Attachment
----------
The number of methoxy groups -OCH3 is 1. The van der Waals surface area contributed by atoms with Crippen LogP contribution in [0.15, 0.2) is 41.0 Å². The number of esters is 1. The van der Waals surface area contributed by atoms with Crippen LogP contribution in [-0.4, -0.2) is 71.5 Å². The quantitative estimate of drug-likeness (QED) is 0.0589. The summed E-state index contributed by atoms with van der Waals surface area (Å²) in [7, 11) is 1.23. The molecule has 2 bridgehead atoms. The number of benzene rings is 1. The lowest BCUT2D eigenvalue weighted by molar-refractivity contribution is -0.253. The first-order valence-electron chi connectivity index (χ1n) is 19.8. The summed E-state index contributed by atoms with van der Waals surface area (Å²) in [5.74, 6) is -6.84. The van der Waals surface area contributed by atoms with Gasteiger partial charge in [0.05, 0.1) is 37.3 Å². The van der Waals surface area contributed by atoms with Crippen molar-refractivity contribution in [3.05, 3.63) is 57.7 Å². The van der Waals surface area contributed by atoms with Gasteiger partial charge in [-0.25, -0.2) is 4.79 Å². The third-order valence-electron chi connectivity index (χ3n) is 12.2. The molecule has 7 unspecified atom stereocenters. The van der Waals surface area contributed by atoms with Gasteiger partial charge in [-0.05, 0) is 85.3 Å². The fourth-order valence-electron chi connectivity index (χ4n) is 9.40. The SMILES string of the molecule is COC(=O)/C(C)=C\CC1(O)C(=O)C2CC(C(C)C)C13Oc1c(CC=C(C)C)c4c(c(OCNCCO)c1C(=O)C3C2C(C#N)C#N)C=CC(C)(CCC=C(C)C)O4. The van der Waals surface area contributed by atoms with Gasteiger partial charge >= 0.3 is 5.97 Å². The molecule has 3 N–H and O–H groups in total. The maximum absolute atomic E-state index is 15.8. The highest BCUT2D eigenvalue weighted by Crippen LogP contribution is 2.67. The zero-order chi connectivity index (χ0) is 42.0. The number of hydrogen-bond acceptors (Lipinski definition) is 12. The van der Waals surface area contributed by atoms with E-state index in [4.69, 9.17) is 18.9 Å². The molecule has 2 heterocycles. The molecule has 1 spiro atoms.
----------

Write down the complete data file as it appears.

The number of methoxy groups -OCH3 is 1. The van der Waals surface area contributed by atoms with Crippen LogP contribution in [0.15, 0.2) is 41.0 Å². The number of esters is 1. The van der Waals surface area contributed by atoms with Crippen LogP contribution in [-0.4, -0.2) is 71.5 Å². The quantitative estimate of drug-likeness (QED) is 0.0589. The summed E-state index contributed by atoms with van der Waals surface area (Å²) in [7, 11) is 1.23. The molecule has 2 bridgehead atoms. The number of benzene rings is 1. The lowest BCUT2D eigenvalue weighted by molar-refractivity contribution is -0.253. The first-order valence-electron chi connectivity index (χ1n) is 19.8. The summed E-state index contributed by atoms with van der Waals surface area (Å²) in [5.74, 6) is -6.84. The van der Waals surface area contributed by atoms with Gasteiger partial charge in [0.05, 0.1) is 37.3 Å². The van der Waals surface area contributed by atoms with Crippen molar-refractivity contribution in [3.05, 3.63) is 57.7 Å². The van der Waals surface area contributed by atoms with Gasteiger partial charge in [-0.25, -0.2) is 4.79 Å². The third-order valence-electron chi connectivity index (χ3n) is 12.2. The molecule has 7 unspecified atom stereocenters. The van der Waals surface area contributed by atoms with Gasteiger partial charge in [-0.05, 0) is 85.3 Å². The fourth-order valence-electron chi connectivity index (χ4n) is 9.40. The SMILES string of the molecule is COC(=O)/C(C)=C\CC1(O)C(=O)C2CC(C(C)C)C13Oc1c(CC=C(C)C)c4c(c(OCNCCO)c1C(=O)C3C2C(C#N)C#N)C=CC(C)(CCC=C(C)C)O4. The van der Waals surface area contributed by atoms with Gasteiger partial charge >= 0.3 is 5.97 Å². The molecule has 3 N–H and O–H groups in total. The maximum absolute atomic E-state index is 15.8. The highest BCUT2D eigenvalue weighted by Crippen LogP contribution is 2.67. The zero-order chi connectivity index (χ0) is 42.0. The number of hydrogen-bond acceptors (Lipinski definition) is 12. The van der Waals surface area contributed by atoms with E-state index in [4.69, 9.17) is 18.9 Å². The molecule has 2 heterocycles. The molecule has 1 spiro atoms.